Spain’s Arturo Casado gave the home crowd something to cheer about with a close victory in the men’s 1500m. The rising middle-distance star held off Kenya’s Laban Rotich late burst of speed to claim top spot in a slower than expected 3:41.49 to the 3:41.71 for Rotich. His countryman and reigning World indoor champion Paul Korir was closest to the pacemakers for most of the race but faded in the last lap to finish a distant ninth in 3:44.09. It should be mentioned that the winner in the ‘B’ race, Morocco’s Ali Mataoui, was fastest overall with his 3:41.11 performance.

Russia’s Pole Vault star Svetlana Feofanova began her competition with first try clearances at 4.30 and 4.40 before going over 4.52 at her second try. The 25-year-old former world record holder did not manage to clear the bar at a would-be season’s best of 4.65, but did garner the win after reportedly using borrowed poles. Spain’s Naroa Agirre, who was ninth at the Helsinki Worlds last summer, set a new national record thanks to a second-attempt clearance of 4.47m. 

After the unexpected withdrawal of the pre-event favourite Blanka Vlasic of Croatia, the women’s High Jump was won by Spain’s Ruth Beitia, who topped Ukraine’s Olympic bronze medallist Vita Styopina. Each negotiated 1.95, with Beitia getting the win after a tie-breaker. Hungary’s Dóra Gyorffy went over 1.92 for third. Grace Upshaw of the US took the victory in the women’s Long Jump with a 6.48 leap and a five-centimetre advantage over Spain’s Concha Montaner, a 2005 outdoor 6.92 jumper.

In the men’s 800m Bahrain’s Ali Bilal Mansour slipped past Kenya’s Helsinki bronze medallist William Yiampoy 20m from the finish to avenge his loss to Yiampoy of a week ago in Stuttgart over 1000m. Mansour was timed 1:48.06 to Yiampoy’s 1:48.23. In the women’s race, Morocco’s Olympic and World silver medallist Hasna Benhassi snatched a commanding win in 2:01.68 and a handsome margin of one and a half seconds over France’s Elizabeth Grousselle, who tightly beat Morocco’s Mina Ait Hammou, 2:03.18 versus 2:03.27. Benhassi now plans an altitude training-camp in Ifrane before contesting her specialist event in Moscow.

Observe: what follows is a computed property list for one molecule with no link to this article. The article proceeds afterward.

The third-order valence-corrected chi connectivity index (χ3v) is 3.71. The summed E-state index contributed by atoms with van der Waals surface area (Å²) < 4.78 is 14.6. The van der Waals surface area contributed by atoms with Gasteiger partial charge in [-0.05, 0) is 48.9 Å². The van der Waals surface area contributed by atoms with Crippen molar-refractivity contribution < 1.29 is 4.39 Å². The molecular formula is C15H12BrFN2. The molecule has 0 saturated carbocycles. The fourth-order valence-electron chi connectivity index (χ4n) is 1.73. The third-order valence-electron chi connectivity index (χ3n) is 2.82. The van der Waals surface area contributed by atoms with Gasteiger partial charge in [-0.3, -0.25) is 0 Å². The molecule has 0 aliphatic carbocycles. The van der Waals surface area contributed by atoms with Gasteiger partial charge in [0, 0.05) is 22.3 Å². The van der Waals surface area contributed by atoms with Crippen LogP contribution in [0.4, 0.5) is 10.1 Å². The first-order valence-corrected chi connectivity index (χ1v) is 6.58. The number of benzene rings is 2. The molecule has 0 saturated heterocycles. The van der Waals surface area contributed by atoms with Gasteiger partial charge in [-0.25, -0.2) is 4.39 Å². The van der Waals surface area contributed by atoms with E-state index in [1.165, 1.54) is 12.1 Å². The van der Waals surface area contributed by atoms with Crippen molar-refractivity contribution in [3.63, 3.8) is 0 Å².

Winner Shadrack Korir and runner-up Paul Bitok led a 1-2 for Kenya in the men’s 3000m. At the bell it was Saudi Arabia’s Moukhled Al-Outaibi who was in command but the Kenyan pair easily overtook him in the last 50m with Korir collecting the win in 7:44.01. Al-Outaibi clocked 7:44.64 - which would have been a new Asian record had Shaheen not run quicker earlier that monring in Thailand - while Austria’s Günther Weidlinger was the first European home in 7:45.10 ahead of Spain’s Javier Alves, timed 7:46.59.

The men’s sprints went to South African Morne Nagel (60m) and Eric Milazar (400) of Mauritius. In the former, Nagel timed 6.65 to win by one one-hundredth over Cuba’s Freddy Mayola and the young Pole Dariusz Kuc, each credited with a 6.66. Portugal’s Olympic 100m silver medallist Francis Obikwelu finished fourth (6.69) while European record holder Ronald Pognon of France confirmed he is not in the kind of form he displayed last season (6.73 for seventh). Kael Becerra twice lowered the Chilean national record, first to 6.73 heats and again to 6.70 in the final.

Milazar blasted past Dominican Carlos Santa in the homestraight en route to a 46.91 win, ahead of Spaniard David Canal (47.22), while Santa faded to third (47.24).

Notable results from the ‘B’ races included Belgian Cedric Van Branteghem’s comfortable 400m win in an SB 46.94 ahead of France’s former world bronze medallist Marc Raquil (47.58), and Russian Yuriy Koldin’s narrow 800m victory over Poland’s former (2001) world bronze medallist Pawel Czapiewski, 1:48.40 to 1:48.55.

Emeterio Valiente for the IAAF